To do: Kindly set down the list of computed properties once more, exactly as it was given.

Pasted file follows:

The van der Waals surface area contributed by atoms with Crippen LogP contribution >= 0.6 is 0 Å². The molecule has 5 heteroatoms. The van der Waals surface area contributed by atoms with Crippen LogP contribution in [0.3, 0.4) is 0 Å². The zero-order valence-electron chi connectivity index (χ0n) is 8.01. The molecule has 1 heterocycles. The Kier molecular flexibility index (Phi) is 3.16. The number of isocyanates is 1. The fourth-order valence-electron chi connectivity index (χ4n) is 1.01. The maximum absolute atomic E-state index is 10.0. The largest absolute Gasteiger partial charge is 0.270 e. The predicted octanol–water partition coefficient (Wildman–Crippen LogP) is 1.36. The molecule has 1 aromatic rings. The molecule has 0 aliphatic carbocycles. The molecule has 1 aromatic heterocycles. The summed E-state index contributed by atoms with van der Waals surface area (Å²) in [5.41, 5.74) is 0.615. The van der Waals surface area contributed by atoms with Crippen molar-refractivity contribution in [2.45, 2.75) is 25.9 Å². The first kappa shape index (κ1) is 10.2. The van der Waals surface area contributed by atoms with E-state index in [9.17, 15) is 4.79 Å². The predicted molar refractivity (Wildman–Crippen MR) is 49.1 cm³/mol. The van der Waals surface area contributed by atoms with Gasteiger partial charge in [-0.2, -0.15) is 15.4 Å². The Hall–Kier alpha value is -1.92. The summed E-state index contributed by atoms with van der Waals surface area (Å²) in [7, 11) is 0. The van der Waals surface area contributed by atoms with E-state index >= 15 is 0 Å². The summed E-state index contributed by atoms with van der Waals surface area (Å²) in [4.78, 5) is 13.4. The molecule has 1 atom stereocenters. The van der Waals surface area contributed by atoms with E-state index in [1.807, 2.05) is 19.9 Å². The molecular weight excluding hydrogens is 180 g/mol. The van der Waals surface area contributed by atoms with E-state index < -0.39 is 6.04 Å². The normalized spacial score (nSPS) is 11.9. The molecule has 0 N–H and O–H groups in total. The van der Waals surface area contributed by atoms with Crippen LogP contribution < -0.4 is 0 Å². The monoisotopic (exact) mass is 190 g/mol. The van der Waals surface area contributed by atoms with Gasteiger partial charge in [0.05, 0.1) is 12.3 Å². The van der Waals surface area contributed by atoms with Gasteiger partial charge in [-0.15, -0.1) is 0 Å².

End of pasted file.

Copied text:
The van der Waals surface area contributed by atoms with Crippen LogP contribution >= 0.6 is 0 Å². The molecule has 5 heteroatoms. The van der Waals surface area contributed by atoms with Crippen LogP contribution in [0.3, 0.4) is 0 Å². The zero-order valence-electron chi connectivity index (χ0n) is 8.01. The molecule has 1 heterocycles. The Kier molecular flexibility index (Phi) is 3.16. The number of isocyanates is 1. The fourth-order valence-electron chi connectivity index (χ4n) is 1.01. The maximum absolute atomic E-state index is 10.0. The largest absolute Gasteiger partial charge is 0.270 e. The predicted octanol–water partition coefficient (Wildman–Crippen LogP) is 1.36. The molecule has 1 aromatic rings. The molecule has 0 aliphatic carbocycles. The molecule has 1 aromatic heterocycles. The summed E-state index contributed by atoms with van der Waals surface area (Å²) in [5.41, 5.74) is 0.615. The van der Waals surface area contributed by atoms with Crippen molar-refractivity contribution in [2.45, 2.75) is 25.9 Å². The first kappa shape index (κ1) is 10.2. The van der Waals surface area contributed by atoms with E-state index in [9.17, 15) is 4.79 Å². The predicted molar refractivity (Wildman–Crippen MR) is 49.1 cm³/mol. The van der Waals surface area contributed by atoms with Gasteiger partial charge in [-0.2, -0.15) is 15.4 Å². The Hall–Kier alpha value is -1.92. The summed E-state index contributed by atoms with van der Waals surface area (Å²) in [7, 11) is 0. The van der Waals surface area contributed by atoms with E-state index >= 15 is 0 Å². The summed E-state index contributed by atoms with van der Waals surface area (Å²) in [4.78, 5) is 13.4. The molecule has 1 atom stereocenters. The van der Waals surface area contributed by atoms with E-state index in [1.807, 2.05) is 19.9 Å². The molecular weight excluding hydrogens is 180 g/mol. The van der Waals surface area contributed by atoms with E-state index < -0.39 is 6.04 Å². The normalized spacial score (nSPS) is 11.9. The molecule has 0 N–H and O–H groups in total. The van der Waals surface area contributed by atoms with Crippen LogP contribution < -0.4 is 0 Å². The monoisotopic (exact) mass is 190 g/mol. The van der Waals surface area contributed by atoms with Gasteiger partial charge in [0.05, 0.1) is 12.3 Å². The van der Waals surface area contributed by atoms with Gasteiger partial charge in [-0.15, -0.1) is 0 Å².